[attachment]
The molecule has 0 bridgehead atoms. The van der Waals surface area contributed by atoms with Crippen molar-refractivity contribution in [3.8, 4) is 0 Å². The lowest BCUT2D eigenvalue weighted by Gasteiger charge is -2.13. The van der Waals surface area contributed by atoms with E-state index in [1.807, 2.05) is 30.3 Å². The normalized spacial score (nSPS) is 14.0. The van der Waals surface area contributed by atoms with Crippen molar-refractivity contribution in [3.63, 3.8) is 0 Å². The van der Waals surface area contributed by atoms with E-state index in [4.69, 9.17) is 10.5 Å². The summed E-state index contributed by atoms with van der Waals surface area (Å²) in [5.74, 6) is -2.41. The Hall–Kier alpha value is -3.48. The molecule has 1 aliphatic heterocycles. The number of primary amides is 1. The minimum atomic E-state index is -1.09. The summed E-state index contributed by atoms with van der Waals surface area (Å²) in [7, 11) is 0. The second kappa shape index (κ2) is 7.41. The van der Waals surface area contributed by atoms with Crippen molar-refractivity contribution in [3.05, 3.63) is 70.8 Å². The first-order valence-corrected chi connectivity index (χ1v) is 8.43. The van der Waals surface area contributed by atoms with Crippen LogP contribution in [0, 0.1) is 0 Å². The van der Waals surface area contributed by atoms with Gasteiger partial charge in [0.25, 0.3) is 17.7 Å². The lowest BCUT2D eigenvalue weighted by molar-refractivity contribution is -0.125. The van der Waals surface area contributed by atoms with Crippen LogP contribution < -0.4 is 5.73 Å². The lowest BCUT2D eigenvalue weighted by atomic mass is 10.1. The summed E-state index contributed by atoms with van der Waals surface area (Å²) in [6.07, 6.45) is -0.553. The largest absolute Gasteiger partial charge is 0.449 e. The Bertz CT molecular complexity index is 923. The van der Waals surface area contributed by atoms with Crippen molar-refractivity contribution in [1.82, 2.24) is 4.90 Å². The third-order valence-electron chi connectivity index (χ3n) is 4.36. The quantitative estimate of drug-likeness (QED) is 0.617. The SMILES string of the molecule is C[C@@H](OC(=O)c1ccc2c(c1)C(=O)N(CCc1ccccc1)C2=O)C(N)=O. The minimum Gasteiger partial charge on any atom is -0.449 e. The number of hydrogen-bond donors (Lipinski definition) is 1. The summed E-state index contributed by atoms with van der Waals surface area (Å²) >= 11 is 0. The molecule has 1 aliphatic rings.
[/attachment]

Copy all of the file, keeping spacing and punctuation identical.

The molecule has 0 bridgehead atoms. The van der Waals surface area contributed by atoms with Crippen molar-refractivity contribution in [3.8, 4) is 0 Å². The lowest BCUT2D eigenvalue weighted by Gasteiger charge is -2.13. The van der Waals surface area contributed by atoms with E-state index in [1.807, 2.05) is 30.3 Å². The normalized spacial score (nSPS) is 14.0. The van der Waals surface area contributed by atoms with Crippen molar-refractivity contribution in [3.63, 3.8) is 0 Å². The van der Waals surface area contributed by atoms with E-state index in [4.69, 9.17) is 10.5 Å². The summed E-state index contributed by atoms with van der Waals surface area (Å²) in [5.74, 6) is -2.41. The Hall–Kier alpha value is -3.48. The molecule has 1 aliphatic heterocycles. The number of primary amides is 1. The minimum atomic E-state index is -1.09. The summed E-state index contributed by atoms with van der Waals surface area (Å²) in [7, 11) is 0. The second kappa shape index (κ2) is 7.41. The van der Waals surface area contributed by atoms with Crippen molar-refractivity contribution in [3.05, 3.63) is 70.8 Å². The first-order valence-corrected chi connectivity index (χ1v) is 8.43. The van der Waals surface area contributed by atoms with Crippen LogP contribution in [0, 0.1) is 0 Å². The van der Waals surface area contributed by atoms with Gasteiger partial charge in [0.25, 0.3) is 17.7 Å². The lowest BCUT2D eigenvalue weighted by molar-refractivity contribution is -0.125. The van der Waals surface area contributed by atoms with Crippen LogP contribution < -0.4 is 5.73 Å². The lowest BCUT2D eigenvalue weighted by atomic mass is 10.1. The summed E-state index contributed by atoms with van der Waals surface area (Å²) in [6.07, 6.45) is -0.553. The largest absolute Gasteiger partial charge is 0.449 e. The Bertz CT molecular complexity index is 923. The van der Waals surface area contributed by atoms with Crippen molar-refractivity contribution in [1.82, 2.24) is 4.90 Å². The third-order valence-electron chi connectivity index (χ3n) is 4.36. The quantitative estimate of drug-likeness (QED) is 0.617. The SMILES string of the molecule is C[C@@H](OC(=O)c1ccc2c(c1)C(=O)N(CCc1ccccc1)C2=O)C(N)=O. The minimum Gasteiger partial charge on any atom is -0.449 e. The number of hydrogen-bond donors (Lipinski definition) is 1. The summed E-state index contributed by atoms with van der Waals surface area (Å²) >= 11 is 0. The molecule has 1 aliphatic rings.